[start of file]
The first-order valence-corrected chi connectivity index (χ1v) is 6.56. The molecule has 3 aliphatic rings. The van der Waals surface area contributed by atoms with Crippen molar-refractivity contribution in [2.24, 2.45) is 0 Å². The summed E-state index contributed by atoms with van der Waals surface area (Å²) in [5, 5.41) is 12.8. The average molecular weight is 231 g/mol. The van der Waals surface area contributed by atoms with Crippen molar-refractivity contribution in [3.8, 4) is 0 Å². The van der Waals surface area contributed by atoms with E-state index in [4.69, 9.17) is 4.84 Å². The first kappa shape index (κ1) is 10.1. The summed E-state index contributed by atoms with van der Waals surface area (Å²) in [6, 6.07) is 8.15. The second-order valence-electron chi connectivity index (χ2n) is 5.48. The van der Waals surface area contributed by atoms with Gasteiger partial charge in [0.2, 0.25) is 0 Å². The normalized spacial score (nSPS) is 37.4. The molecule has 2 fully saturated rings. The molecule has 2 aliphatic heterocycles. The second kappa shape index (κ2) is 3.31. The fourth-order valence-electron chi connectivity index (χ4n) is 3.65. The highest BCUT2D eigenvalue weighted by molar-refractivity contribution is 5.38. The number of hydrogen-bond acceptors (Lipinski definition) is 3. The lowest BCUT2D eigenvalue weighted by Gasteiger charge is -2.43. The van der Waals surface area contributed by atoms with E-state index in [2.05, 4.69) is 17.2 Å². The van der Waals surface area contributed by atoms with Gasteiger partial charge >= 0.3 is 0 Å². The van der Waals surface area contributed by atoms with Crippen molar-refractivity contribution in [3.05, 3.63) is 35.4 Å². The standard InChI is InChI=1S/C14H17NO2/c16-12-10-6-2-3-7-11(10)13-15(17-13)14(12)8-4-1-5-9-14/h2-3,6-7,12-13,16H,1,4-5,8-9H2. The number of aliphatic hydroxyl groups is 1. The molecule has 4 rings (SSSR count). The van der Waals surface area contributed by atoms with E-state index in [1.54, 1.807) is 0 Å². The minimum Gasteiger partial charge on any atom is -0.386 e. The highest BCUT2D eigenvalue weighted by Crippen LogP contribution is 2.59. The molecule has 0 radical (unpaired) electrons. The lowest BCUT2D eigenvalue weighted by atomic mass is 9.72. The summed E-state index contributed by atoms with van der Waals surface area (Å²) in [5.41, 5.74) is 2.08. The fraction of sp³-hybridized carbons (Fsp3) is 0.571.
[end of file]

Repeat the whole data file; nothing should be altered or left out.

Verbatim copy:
The first-order valence-corrected chi connectivity index (χ1v) is 6.56. The molecule has 3 aliphatic rings. The van der Waals surface area contributed by atoms with Crippen molar-refractivity contribution in [2.24, 2.45) is 0 Å². The summed E-state index contributed by atoms with van der Waals surface area (Å²) in [5, 5.41) is 12.8. The average molecular weight is 231 g/mol. The van der Waals surface area contributed by atoms with Crippen molar-refractivity contribution in [3.8, 4) is 0 Å². The van der Waals surface area contributed by atoms with E-state index in [4.69, 9.17) is 4.84 Å². The first kappa shape index (κ1) is 10.1. The summed E-state index contributed by atoms with van der Waals surface area (Å²) in [6, 6.07) is 8.15. The second-order valence-electron chi connectivity index (χ2n) is 5.48. The van der Waals surface area contributed by atoms with Gasteiger partial charge in [0.2, 0.25) is 0 Å². The normalized spacial score (nSPS) is 37.4. The molecule has 2 fully saturated rings. The molecule has 2 aliphatic heterocycles. The second kappa shape index (κ2) is 3.31. The fourth-order valence-electron chi connectivity index (χ4n) is 3.65. The highest BCUT2D eigenvalue weighted by molar-refractivity contribution is 5.38. The number of hydrogen-bond acceptors (Lipinski definition) is 3. The lowest BCUT2D eigenvalue weighted by Gasteiger charge is -2.43. The van der Waals surface area contributed by atoms with E-state index in [2.05, 4.69) is 17.2 Å². The van der Waals surface area contributed by atoms with Gasteiger partial charge >= 0.3 is 0 Å². The van der Waals surface area contributed by atoms with Crippen molar-refractivity contribution in [3.05, 3.63) is 35.4 Å². The standard InChI is InChI=1S/C14H17NO2/c16-12-10-6-2-3-7-11(10)13-15(17-13)14(12)8-4-1-5-9-14/h2-3,6-7,12-13,16H,1,4-5,8-9H2. The number of aliphatic hydroxyl groups is 1. The molecule has 4 rings (SSSR count). The van der Waals surface area contributed by atoms with E-state index in [1.54, 1.807) is 0 Å². The minimum Gasteiger partial charge on any atom is -0.386 e. The highest BCUT2D eigenvalue weighted by Crippen LogP contribution is 2.59. The molecule has 0 radical (unpaired) electrons. The lowest BCUT2D eigenvalue weighted by atomic mass is 9.72. The summed E-state index contributed by atoms with van der Waals surface area (Å²) in [5.41, 5.74) is 2.08. The fraction of sp³-hybridized carbons (Fsp3) is 0.571.